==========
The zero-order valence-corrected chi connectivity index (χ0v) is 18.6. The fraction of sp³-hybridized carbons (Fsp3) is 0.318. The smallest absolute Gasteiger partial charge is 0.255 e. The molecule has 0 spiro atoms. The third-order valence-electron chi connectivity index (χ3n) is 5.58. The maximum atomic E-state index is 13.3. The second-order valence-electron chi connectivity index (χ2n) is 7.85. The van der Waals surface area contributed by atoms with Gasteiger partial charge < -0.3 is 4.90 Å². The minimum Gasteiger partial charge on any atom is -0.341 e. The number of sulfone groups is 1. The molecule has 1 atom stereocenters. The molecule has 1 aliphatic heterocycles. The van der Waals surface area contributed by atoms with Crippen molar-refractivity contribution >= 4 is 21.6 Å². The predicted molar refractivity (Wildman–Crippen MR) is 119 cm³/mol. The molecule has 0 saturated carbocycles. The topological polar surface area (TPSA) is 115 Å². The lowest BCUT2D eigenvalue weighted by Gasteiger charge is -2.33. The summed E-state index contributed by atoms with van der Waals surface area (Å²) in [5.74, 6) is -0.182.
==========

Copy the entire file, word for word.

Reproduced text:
The zero-order valence-corrected chi connectivity index (χ0v) is 18.6. The fraction of sp³-hybridized carbons (Fsp3) is 0.318. The smallest absolute Gasteiger partial charge is 0.255 e. The molecule has 0 spiro atoms. The third-order valence-electron chi connectivity index (χ3n) is 5.58. The maximum atomic E-state index is 13.3. The second-order valence-electron chi connectivity index (χ2n) is 7.85. The van der Waals surface area contributed by atoms with Gasteiger partial charge < -0.3 is 4.90 Å². The minimum Gasteiger partial charge on any atom is -0.341 e. The number of sulfone groups is 1. The molecule has 1 atom stereocenters. The molecule has 1 aliphatic heterocycles. The van der Waals surface area contributed by atoms with Crippen molar-refractivity contribution >= 4 is 21.6 Å². The predicted molar refractivity (Wildman–Crippen MR) is 119 cm³/mol. The molecule has 0 saturated carbocycles. The topological polar surface area (TPSA) is 115 Å². The lowest BCUT2D eigenvalue weighted by Gasteiger charge is -2.33. The summed E-state index contributed by atoms with van der Waals surface area (Å²) in [5.74, 6) is -0.182.